Safety First!
by Wayne Spivak
National Press Corps
United States Coast Guard Auxiliary

Rigid Hull Inflatable Boats (RHIBs)
Built for Rescue

Almost every major Navy and Coast Guard has them in their inventory. No, their not named, and they aren’t usually found in Jane’s Fighting Ships either. But, they are an important part of many major sea services. What type of vessel are they? They are Rigid Hull Inflatable Boats, commonly referred to as RHIB’s or RIB’s.

What exactly is an RHIB?

They are typically glass-reinforced or aluminum hulls to which a multi-compartment buoyancy tube is attached. RHIBs have stringers and which support a molded deck. In addition, for rescue RHIBs, they also have a removable collar that has multiple air chambers, each fitted with separate fill and relief valves.

Deck Department personnel prepare for a night launch of a Rigid Hull Inflatable Boat aboard the amphibious assault ship USS Kearsarge. (click to enlarge)

Many of the collars have a built-in bolt-rope system to enable other boats or people to grab hold of, during a rescue. These collars also allow impacts to be absorbed, protecting the rest the molded deck and personnel. The collar, which is removable, expedites repairs or replacement. The inflatable collar makes the RHIB extremely versatile by providing high stability and the ability to fender off vessels without damage.

Powered by either a single or dual gasoline or diesel engines, with either outboard, inboard/outboard stern drive, or jet drive, these boats can carry as few as three and some as many as eighteen people. Speed is dependent on the size and power plant, but some can reach speeds in excess of 40 knots.

Why are they so popular as a rescue vehicle?

There are several reasons why RHIBs have gained in popularity as both recreational as well as rescue craft. Prime among these is the durability of the craft for many types of sea states. The United States Coast Guard requirement for its new WPB (87’"Marine Protector Class" Coastal Patrol Boat (CPB)) was that the patrol boat be able to operate in Sea State Five (10 foot waves) and launch and retrieve a small craft in Sea State Four (7 foot waves).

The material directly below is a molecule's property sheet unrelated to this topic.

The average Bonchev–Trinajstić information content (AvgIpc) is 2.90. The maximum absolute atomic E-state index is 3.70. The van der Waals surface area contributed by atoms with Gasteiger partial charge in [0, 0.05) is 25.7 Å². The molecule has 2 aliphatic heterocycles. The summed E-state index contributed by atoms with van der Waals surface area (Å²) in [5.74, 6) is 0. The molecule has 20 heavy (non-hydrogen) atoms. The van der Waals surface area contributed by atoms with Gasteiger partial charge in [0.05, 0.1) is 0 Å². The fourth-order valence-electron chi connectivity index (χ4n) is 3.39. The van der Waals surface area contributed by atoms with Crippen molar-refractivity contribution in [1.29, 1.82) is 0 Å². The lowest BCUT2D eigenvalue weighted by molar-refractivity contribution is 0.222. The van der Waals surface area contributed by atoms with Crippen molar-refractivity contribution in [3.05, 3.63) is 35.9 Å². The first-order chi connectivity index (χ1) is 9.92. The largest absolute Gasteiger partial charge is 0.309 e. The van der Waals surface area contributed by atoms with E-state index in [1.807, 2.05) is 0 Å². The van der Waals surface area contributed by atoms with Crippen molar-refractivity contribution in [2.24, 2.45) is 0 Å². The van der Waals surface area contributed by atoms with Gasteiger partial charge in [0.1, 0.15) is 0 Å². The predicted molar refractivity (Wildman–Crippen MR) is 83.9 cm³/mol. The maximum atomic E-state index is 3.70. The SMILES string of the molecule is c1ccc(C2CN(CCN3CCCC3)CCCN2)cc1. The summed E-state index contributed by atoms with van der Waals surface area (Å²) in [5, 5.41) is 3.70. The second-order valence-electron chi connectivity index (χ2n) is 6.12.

RHIBs have the ability to withstand these unfavorable sea conditions, as well as absorb the beatings that these wave heights that would stress traditional fiberglass or wood vessels.

USCG RHIB on patrol

The large availability of different manufacturers and power plants has also added to their popularity. Most RHIBs are available in SOLAS (Safety of Life at Sea) and non-SOLAS standards.

Other reasons for the popularity of RHIBs in the rescue community include its ability to provide a fast response and its shallow water capabilities. These factors make RHIBs an excellent vessel for conducting the Law Enforcement as well as rescue missions.

In a report title “Worldwide Assessment of Stern Launch Capability” by Rubin Sheinberg, Christopher Cleary, and Thomas Beukema of the U.S. Coast Guard’s Engineering Logistics Center spoke about the advantages of the RHIB:

The outboard powered RHIB is very responsive to throttle and very maneuverable. All the diesel powered small boats used water jet propulsion with the exception of the Navy’s 7-meter RHIB that used an I/O drive. The larger 11-meter boats used twin water jets for propulsion. The advantage of the water jets is there is no appendage that hangs below the hull to interfere with launch and recovery operations.

Hy-Seas Inflatable Boats has produced inflatable boat tubes used by the Sidney Search and Rescue (Sidney, Vancouver Island, British Columbia, Canada) (click to enlarge)

RHIBs in action

Rescue services from Canada to Australia, Great Brittan to the United States rely on Rigid Hull Inflatable Boats to service inland, bay, near coastal and ocean rescues, law enforcement and environmental missions. It is because these vessels offer such a wealth of different mission platform support, that they have become indispensable tools of the International Search and Rescue (SAR) Community.

Here are some short stories of these infamous vessels in action:

  • September 1999 – Queen Charlotte Islands, British Columbia Canada

The Canadian Coast Guard (CCG) along with the Royal Canadian Mounted Police (RCMP) intercepted a vessel that was engaged in illegal transportation of undocumented Asian aliens. When finally intercepted, the CCG found 100 persons on the beach -- cold and wet and bewildered. The CCG using only a rigid-hull inflatable boat (RHIB), demonstrated their faith in their vessel, forging through dense fog and swell. Hour after hour, rescue trip after rescue trip, they plied waters containing rocks and other debris. All in all, they rescued 133 illegal Asians from the beach.

  • The School of Really Hard Knocks By Nick Nilsen depicts why the Canadians focus on the use of RHIBs.

“Coast Guard’s Rigid Hull Inflatable Operator Training (RHIOT) program in Bamfield that’s considered one of the best in the world for this specialized training. The school has been in operation since 1984. Since then, more than 1,536 rigid hull many groups that use RHIBs in challenging and often dangerous conditions,” Kevin Tomsett said. “Our program is in such demand because we’ve got the perfect training ground, lots of cumulative experience, and excellent instructors.”